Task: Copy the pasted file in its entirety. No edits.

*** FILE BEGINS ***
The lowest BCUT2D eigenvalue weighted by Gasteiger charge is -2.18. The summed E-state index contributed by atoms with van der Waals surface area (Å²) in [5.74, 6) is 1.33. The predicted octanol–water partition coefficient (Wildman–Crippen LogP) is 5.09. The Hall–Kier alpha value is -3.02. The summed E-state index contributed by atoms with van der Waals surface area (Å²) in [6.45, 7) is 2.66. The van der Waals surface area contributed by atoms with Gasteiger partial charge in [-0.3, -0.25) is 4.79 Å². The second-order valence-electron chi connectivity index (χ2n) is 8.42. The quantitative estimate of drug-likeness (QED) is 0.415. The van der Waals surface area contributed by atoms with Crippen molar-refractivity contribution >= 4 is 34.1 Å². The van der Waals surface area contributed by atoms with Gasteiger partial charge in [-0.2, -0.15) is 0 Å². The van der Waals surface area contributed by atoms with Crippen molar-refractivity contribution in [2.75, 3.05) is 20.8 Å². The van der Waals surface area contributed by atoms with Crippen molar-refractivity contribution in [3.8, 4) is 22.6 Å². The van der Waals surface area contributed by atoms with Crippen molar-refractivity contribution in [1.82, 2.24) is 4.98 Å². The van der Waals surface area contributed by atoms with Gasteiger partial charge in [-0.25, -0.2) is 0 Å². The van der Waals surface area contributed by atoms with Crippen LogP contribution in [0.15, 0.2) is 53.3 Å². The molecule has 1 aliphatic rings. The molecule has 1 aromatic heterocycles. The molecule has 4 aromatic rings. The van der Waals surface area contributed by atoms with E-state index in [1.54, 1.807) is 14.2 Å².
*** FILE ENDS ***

The lowest BCUT2D eigenvalue weighted by Gasteiger charge is -2.18. The summed E-state index contributed by atoms with van der Waals surface area (Å²) in [5.74, 6) is 1.33. The predicted octanol–water partition coefficient (Wildman–Crippen LogP) is 5.09. The Hall–Kier alpha value is -3.02. The summed E-state index contributed by atoms with van der Waals surface area (Å²) in [6.45, 7) is 2.66. The van der Waals surface area contributed by atoms with Gasteiger partial charge in [-0.3, -0.25) is 4.79 Å². The second-order valence-electron chi connectivity index (χ2n) is 8.42. The quantitative estimate of drug-likeness (QED) is 0.415. The van der Waals surface area contributed by atoms with Crippen molar-refractivity contribution >= 4 is 34.1 Å². The van der Waals surface area contributed by atoms with Gasteiger partial charge in [-0.2, -0.15) is 0 Å². The van der Waals surface area contributed by atoms with Crippen molar-refractivity contribution in [2.75, 3.05) is 20.8 Å². The van der Waals surface area contributed by atoms with Crippen molar-refractivity contribution in [3.8, 4) is 22.6 Å². The van der Waals surface area contributed by atoms with Crippen molar-refractivity contribution in [1.82, 2.24) is 4.98 Å². The van der Waals surface area contributed by atoms with Gasteiger partial charge in [-0.25, -0.2) is 0 Å². The van der Waals surface area contributed by atoms with Crippen LogP contribution in [0.15, 0.2) is 53.3 Å². The molecule has 1 aliphatic rings. The molecule has 1 aromatic heterocycles. The molecule has 4 aromatic rings. The van der Waals surface area contributed by atoms with E-state index in [1.54, 1.807) is 14.2 Å².